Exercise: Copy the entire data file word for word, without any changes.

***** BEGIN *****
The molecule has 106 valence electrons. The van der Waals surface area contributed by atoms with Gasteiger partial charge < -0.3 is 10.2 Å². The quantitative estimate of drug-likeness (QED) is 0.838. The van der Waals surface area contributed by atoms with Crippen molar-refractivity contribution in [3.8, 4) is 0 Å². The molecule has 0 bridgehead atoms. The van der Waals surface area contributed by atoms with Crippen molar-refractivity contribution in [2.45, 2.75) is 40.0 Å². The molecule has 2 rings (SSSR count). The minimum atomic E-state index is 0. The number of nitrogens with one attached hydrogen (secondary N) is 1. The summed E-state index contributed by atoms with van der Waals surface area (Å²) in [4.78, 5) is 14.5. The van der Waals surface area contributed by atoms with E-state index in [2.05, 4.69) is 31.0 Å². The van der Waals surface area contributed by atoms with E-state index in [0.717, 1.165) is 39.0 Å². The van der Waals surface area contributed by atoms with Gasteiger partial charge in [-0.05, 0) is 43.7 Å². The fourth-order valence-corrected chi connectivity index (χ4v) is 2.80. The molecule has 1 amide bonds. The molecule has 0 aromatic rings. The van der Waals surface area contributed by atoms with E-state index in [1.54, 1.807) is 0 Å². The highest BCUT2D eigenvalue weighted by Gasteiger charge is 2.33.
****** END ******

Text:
The molecule has 106 valence electrons. The van der Waals surface area contributed by atoms with Gasteiger partial charge < -0.3 is 10.2 Å². The quantitative estimate of drug-likeness (QED) is 0.838. The van der Waals surface area contributed by atoms with Crippen molar-refractivity contribution in [3.8, 4) is 0 Å². The molecule has 0 bridgehead atoms. The van der Waals surface area contributed by atoms with Crippen molar-refractivity contribution in [2.45, 2.75) is 40.0 Å². The molecule has 2 rings (SSSR count). The minimum atomic E-state index is 0. The number of nitrogens with one attached hydrogen (secondary N) is 1. The summed E-state index contributed by atoms with van der Waals surface area (Å²) in [4.78, 5) is 14.5. The van der Waals surface area contributed by atoms with E-state index in [2.05, 4.69) is 31.0 Å². The van der Waals surface area contributed by atoms with E-state index in [0.717, 1.165) is 39.0 Å². The van der Waals surface area contributed by atoms with Gasteiger partial charge in [-0.05, 0) is 43.7 Å². The fourth-order valence-corrected chi connectivity index (χ4v) is 2.80. The molecule has 1 amide bonds. The molecule has 0 aromatic rings. The van der Waals surface area contributed by atoms with E-state index in [1.54, 1.807) is 0 Å². The highest BCUT2D eigenvalue weighted by Gasteiger charge is 2.33.